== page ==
Brazilian firm idles ethanol plant to divert cane to sugar output

Brazilian energy company Usaçúcar will suspend operations at its ethanol unit São Tomé in southern Paraná state and divert the cane from the fields around the installation to other mills that can produce sugar as well as ethanol, the company said on Wednesday.

Usaçúcar, a private company that owns 10 mills in Paraná and is building a new plant in neighboring Mato Grosso do Sul state, said the superior returns the company was getting from sugar production was behind the shutdown of the plant.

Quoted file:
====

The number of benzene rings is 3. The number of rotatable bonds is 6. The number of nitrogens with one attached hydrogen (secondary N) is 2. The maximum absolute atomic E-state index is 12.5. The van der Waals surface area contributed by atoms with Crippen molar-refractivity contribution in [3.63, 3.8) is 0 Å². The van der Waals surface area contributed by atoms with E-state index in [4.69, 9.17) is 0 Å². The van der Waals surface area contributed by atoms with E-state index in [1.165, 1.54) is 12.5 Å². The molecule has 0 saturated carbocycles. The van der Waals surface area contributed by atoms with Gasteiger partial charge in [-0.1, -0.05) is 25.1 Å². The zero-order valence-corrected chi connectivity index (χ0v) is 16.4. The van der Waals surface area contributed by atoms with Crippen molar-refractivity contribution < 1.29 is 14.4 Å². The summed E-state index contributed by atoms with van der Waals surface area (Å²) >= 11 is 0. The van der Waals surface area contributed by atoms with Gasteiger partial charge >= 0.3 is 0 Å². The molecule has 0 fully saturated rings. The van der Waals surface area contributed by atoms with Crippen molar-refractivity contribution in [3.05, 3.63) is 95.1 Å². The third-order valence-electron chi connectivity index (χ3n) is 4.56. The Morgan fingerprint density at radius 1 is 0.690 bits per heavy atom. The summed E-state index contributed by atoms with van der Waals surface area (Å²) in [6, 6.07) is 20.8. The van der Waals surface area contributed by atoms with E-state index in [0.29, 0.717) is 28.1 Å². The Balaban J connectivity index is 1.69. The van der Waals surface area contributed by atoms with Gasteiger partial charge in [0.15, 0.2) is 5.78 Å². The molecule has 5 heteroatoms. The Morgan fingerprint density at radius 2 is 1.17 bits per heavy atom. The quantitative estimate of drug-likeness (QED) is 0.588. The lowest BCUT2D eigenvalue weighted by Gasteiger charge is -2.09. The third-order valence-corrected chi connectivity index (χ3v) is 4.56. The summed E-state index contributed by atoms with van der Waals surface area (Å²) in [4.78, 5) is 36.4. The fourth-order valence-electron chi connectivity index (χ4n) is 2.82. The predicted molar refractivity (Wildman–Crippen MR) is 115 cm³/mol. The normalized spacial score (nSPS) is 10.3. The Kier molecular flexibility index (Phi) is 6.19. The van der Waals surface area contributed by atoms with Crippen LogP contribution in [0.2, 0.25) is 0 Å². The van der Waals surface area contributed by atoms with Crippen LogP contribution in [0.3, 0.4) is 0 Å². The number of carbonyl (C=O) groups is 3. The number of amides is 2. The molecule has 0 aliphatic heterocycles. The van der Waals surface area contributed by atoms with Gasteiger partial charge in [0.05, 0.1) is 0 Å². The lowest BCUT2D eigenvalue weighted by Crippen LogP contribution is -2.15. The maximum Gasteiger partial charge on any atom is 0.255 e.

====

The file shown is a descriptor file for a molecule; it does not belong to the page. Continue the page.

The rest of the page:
The company’s general manager, Roberto Cidade, said the decision will be for the new center-south cane crop, which runs from April to March. He added that the plant could be brought back on-line in the future if market conditions change.

“The plant will stay on stand-by,” he said.

Usaçúcar produced 1.48 million tonnes of sugar in 2015 and exported all of that volume.

Cidade declined to say if the company had already sold forward a large volume of sugar from the next crop, as many mills have in response to high international sugar prices.

The São Tomé mill has an installed capacity to crush 1.15 million tonnes of cane per year. The company said the cane around the plant will be transported to be processed mainly at the nearby Tapejara and Rondon mills.


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